• You will not know how much you will receive from your state until after you apply, and each state uses its own formula. Typically, this is determined based on a percentage of your previous 12 months of income. 
  • Each state calculates its maximum weekly benefit (MWB) amount. If your weekly payout is larger than the MWB, then you will default to the MWB amount. 

Pro Tip

The CARES Act extends benefits beyond the normal scope of criteria. Unemployment attorney Scott Behren advises: “If you’re in doubt, just apply.”

How to Apply for Unemployment Benefits

With an overwhelming majority of unemployment offices closed due to social distancing orders, applying for unemployment in person is no longer an option until local governments decide it’s safe for them to reopen. The only remaining options are to apply by phone or online.

But it appears applying for unemployment benefits over the phone isn’t allowed in all states. The Connecticut Department of Labor unemployment benefits website, for example, features a disclaimer in giant red letters that reads: “Telephone assistance is not available for unemployment claims. Please do not call for unemployment claims assistance.”

Even if your state allows workers to file for unemployment over the phone, it’s a good idea to file online as a first option due to hours-long wait times being reported across the board. If your state’s unemployment benefits website won’t load or keeps crashing, don’t panic. Keep trying throughout the day to see if web traffic slows down at a later time. If you’re still having technical difficulties, try accessing the online application during off-peak hours, between midnight and 5 a.m.  

Be prepared when you file 

When you apply for unemployment, you’ll need to have a few documents on hand to provide all the necessary information to your local unemployment office. Exactly which information is required varies by state, but generally includes:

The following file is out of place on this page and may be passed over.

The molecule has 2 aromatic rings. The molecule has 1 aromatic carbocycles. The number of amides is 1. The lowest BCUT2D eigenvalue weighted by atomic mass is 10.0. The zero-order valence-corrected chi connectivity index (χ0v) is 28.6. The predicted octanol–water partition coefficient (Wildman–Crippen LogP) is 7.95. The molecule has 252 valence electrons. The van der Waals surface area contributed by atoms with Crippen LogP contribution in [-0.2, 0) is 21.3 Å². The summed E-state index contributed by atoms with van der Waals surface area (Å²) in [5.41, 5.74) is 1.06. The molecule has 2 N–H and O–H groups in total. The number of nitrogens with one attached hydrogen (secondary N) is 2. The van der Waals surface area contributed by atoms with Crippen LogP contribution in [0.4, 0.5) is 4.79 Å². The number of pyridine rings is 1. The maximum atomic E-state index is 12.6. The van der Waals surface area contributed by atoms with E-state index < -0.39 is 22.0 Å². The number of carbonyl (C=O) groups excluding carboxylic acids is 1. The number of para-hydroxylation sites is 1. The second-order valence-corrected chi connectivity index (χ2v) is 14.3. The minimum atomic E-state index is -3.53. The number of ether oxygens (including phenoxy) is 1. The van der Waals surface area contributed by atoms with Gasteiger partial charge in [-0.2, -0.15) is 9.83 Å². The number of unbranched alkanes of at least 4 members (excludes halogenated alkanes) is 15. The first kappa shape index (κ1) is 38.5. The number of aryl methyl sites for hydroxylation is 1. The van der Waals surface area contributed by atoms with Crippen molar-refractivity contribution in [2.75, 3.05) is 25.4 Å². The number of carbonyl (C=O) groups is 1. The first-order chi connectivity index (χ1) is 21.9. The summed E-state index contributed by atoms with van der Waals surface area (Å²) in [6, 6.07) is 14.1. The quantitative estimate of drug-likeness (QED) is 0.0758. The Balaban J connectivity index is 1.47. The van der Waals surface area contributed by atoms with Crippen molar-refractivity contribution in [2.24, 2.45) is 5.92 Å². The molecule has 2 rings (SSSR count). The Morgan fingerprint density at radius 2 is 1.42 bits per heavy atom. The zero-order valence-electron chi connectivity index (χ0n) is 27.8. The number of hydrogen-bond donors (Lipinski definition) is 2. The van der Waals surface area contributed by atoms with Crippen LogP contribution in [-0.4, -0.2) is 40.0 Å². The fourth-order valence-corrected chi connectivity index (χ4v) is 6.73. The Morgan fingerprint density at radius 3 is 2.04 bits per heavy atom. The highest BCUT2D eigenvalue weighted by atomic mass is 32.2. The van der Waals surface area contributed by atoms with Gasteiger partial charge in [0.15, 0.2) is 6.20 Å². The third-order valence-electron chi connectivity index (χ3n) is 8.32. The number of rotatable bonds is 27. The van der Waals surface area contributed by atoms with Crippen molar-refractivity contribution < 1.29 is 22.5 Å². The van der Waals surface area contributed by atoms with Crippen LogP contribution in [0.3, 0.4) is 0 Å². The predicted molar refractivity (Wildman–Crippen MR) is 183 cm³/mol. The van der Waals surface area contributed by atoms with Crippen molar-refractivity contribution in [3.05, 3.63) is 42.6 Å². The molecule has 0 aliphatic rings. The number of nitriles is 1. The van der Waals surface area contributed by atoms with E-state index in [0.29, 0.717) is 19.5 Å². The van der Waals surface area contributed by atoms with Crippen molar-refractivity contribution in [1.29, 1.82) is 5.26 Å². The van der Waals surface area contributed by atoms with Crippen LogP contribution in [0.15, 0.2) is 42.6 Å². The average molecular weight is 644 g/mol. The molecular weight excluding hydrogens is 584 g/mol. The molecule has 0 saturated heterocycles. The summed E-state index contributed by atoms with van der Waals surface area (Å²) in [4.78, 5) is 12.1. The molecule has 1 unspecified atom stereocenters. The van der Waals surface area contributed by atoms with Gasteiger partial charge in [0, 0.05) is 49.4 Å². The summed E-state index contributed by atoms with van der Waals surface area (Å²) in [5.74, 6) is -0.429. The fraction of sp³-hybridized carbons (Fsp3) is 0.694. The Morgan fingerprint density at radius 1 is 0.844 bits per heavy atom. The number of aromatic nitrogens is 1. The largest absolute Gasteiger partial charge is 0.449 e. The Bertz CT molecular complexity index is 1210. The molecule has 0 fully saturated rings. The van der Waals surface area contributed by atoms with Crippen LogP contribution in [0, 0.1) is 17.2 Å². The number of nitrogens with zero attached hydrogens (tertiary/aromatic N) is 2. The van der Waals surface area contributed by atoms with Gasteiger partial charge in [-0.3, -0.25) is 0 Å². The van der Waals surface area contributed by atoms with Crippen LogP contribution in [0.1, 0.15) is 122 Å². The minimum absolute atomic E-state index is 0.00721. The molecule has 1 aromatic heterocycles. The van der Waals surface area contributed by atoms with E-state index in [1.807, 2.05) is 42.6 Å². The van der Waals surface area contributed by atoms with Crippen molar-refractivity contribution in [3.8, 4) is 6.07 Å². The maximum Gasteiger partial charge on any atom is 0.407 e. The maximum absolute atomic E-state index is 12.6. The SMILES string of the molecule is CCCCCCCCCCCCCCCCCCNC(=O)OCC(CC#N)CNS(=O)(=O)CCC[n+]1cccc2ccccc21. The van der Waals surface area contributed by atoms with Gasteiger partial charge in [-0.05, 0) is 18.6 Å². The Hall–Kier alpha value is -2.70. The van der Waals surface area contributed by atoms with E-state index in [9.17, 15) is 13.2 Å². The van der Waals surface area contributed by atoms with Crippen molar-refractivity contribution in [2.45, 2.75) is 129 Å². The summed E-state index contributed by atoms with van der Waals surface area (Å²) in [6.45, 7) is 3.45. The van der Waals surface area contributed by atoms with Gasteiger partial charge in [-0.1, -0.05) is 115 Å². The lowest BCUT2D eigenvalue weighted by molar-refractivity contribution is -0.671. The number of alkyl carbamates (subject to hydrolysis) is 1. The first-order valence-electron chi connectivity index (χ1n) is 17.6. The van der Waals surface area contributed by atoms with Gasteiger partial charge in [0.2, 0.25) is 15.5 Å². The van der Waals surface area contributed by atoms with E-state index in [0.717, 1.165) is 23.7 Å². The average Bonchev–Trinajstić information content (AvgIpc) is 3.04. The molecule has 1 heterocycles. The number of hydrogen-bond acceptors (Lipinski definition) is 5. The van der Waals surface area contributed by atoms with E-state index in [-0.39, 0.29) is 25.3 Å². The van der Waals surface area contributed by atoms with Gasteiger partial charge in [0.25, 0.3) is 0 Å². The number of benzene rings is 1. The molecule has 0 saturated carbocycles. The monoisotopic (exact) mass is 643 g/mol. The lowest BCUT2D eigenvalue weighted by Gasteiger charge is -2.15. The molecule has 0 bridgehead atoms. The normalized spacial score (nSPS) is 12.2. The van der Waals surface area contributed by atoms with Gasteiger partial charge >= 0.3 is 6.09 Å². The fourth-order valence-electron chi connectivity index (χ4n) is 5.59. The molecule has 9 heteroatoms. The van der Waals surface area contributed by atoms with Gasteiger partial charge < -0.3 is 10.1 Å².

• Social Security card
  • Driver’s license or state ID
  • Mailing address
  • Phone number
  • Bank account information
  • Alien registration card, if not a U.S. citizen

Best methods for approval

When it all boils down, the best way to get approved for unemployment benefits is to meet all the criteria for unemployment in your state. But with eligibility requirements broadened in many cases, it can’t hurt to try. 

“If you’re in doubt, just apply,” says Behren. 

Keep in mind that an incomplete application can delay your case or cause it to be rejected entirely. When applying for unemployment, make sure not to leave anything blank. If you don’t know the answer to something, wait to file until you have it.

What to Expect After You Apply for Unemployment

After you submit your application for unemployment benefits, it’s a waiting game. Current backlogs mean it could take weeks to hear back about the status of your application. Your state will likely issue a decision by mail and/or via its online portal. Check in regularly for updates and to make sure you don’t need to provide additional information to finish processing your application.

How to Handle Delays and Rejection

Delays in unemployment benefits processing times should be expected as states catch up with the backlog in applications. Behren, who practices in Florida, expressed frustration at the delays. “There is not too much you can do to get them to move faster, but I would probably try on occasion to log into the system and check the status of your claim to make sure that they are not waiting for more information from you to process,” says Behren.

Even more frustrating is waiting weeks for an application to be processed only to find out it’s been rejected. The rule of thumb: Always appeal. While it’s hard to say exactly how many workers are successful in the appeals process, it’s more likely now than ever states are erroneously denying unemployment benefits due to constantly changing requirements.

“Unfortunately, the systems were not prepared to handle the new eligibility requirements, and claims were denied based upon the then current eligibility requirements,” says Bobbi Kloss, director of human capital management for the Benefit Advisors Network (BAN), an insurance agency advisory group.

It’s also possible you filed your initial claim too early, before new protections were put into place that would now make you eligible for unemployment benefits. “If employees were first ineligible for benefits pre-COVID-19, they should review the Pandemic Unemployment Insurance eligibility guidelines to determine if they may now have a qualifying reason and then follow their state guidelines for either appealing the decision and/or reapplying,” advises Kloss.

Just make sure you’re aware of the deadline to file an appeal. Missing deadlines is an easy way to undermine your chances of success at changing the outcome.